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The American Civil War, commonly referred to in the United States as simply the Civil War was a civil war fought from 1861 to 1863 over the secession of much of the Deep South from the Union and by extension, the dividing issues of slavery. These eight southern states (Mississippi, East and West Florida, the Bahamas, Georgia, Louisiana, Texas, and Arkansas) banded together in 1861 to form the Confederate States of America (CSA). The war was fought primarily within the contested Union border states of Carolina and Tennessee, in the Confederacy itself, and with skirmishes occurring in the Union's Indian, New Mexico, and Cuba Territories, all of which were claimed but never effectively controlled by the CSA. With a total of nearly 300,000 casualties from both sides, the Civil War was the deadliest conflict in American history up to that point.
Abolition and Compromises
Slavery had been practiced in British North America since the early colonial days, and in the United States after independence from Great Britain in 1783. At the time of the signing of the Constitution in 1787, six states (Pennsylvania, Massachusetts, New Hampshire, Connecticut, Rhode Island, and Nova Scotia) had already abolished slavery or had enacted laws of gradual emancipation. These same states allowed free people of color to vote as well. The Northwest Ordinance of 1787, passed by the Confederation Congress, also prohibited slavery within the new Northwest Territory, establishing the Ohio River as the first boundary between free and slave territory. When Vermont was admitted to the Union as the 15th state in 1791, it officially entered as a free state, becoming the first to do so (the constitution of the unrecognized Vermont Republic had partially banned slavery as early as 1777, though the ban was not widely enforced). By 1805, New York and New Jersey had enacted gradual emancipation laws as well, and Ohio, the first state admitted from the Northwest Territory, had entered as a free state in 1803. In the same period, Kentucky and Tennessee had been admitted as slave states in an effort to balance out the free states in Congress.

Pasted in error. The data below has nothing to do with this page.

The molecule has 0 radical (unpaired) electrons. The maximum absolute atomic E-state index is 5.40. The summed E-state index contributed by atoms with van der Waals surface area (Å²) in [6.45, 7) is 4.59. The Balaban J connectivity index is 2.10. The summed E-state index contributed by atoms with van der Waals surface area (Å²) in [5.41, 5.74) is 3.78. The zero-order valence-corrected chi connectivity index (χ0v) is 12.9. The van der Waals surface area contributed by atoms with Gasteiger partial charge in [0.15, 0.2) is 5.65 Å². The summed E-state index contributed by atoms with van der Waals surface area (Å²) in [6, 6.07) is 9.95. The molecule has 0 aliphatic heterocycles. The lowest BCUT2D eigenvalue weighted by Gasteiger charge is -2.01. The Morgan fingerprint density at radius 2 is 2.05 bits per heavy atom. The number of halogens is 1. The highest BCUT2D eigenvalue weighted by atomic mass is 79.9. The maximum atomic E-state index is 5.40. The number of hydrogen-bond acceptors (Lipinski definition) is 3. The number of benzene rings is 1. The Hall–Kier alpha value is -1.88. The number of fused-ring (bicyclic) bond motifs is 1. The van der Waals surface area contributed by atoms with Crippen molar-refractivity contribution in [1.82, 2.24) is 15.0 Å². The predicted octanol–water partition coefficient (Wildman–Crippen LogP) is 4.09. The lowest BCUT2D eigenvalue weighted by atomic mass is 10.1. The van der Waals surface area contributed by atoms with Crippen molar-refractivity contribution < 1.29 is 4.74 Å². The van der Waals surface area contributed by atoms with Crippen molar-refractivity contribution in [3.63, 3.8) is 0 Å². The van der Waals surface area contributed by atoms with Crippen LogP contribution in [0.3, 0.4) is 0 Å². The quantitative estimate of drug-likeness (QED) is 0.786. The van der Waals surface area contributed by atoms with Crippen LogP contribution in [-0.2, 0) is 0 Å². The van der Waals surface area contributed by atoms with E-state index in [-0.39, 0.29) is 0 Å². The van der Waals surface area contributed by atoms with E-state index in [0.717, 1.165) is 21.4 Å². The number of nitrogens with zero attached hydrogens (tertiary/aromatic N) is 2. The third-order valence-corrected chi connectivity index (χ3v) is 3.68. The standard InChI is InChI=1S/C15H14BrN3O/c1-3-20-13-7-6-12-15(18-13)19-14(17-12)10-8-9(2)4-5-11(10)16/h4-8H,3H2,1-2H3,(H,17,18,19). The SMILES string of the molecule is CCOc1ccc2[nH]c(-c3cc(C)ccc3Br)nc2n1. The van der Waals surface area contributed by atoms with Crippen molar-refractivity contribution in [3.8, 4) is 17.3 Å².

For a time, the number of free states continued to just barely outnumber the slave states (despite the near-balance achieved following the admission of Louisiana in 1812), a number that continued to grow on both sides, with the admissions of Wabash (1816) and Illinois (1818) as free states and West Florida (1817) and Mississippi (1819) as slave states. This slight disparity is thought to have been one of the driving forces behind the Adams-Onís Treaty of 1819, which transferred the Spanish territories of East Florida and Cuba to American control for roughly $15 million (nearly $200 million in 1997 USD). Spain had initially been reluctant to relinquish these holdings (Cuba, especially), but a combination of factors – which included East Florida having been under effective American control since 1818, General Andrew Jackson's threat to invade Cuba from East Florida and the Bahamas, and the ongoing revolts in Spain's New World colonies, plus the additional incentive of $15 million (more than was paid for the entirety of the Louisiana Territory in 1803), something Spain desperately needed in the chaos of the post-Napoleonic era – eventually led to the purchase.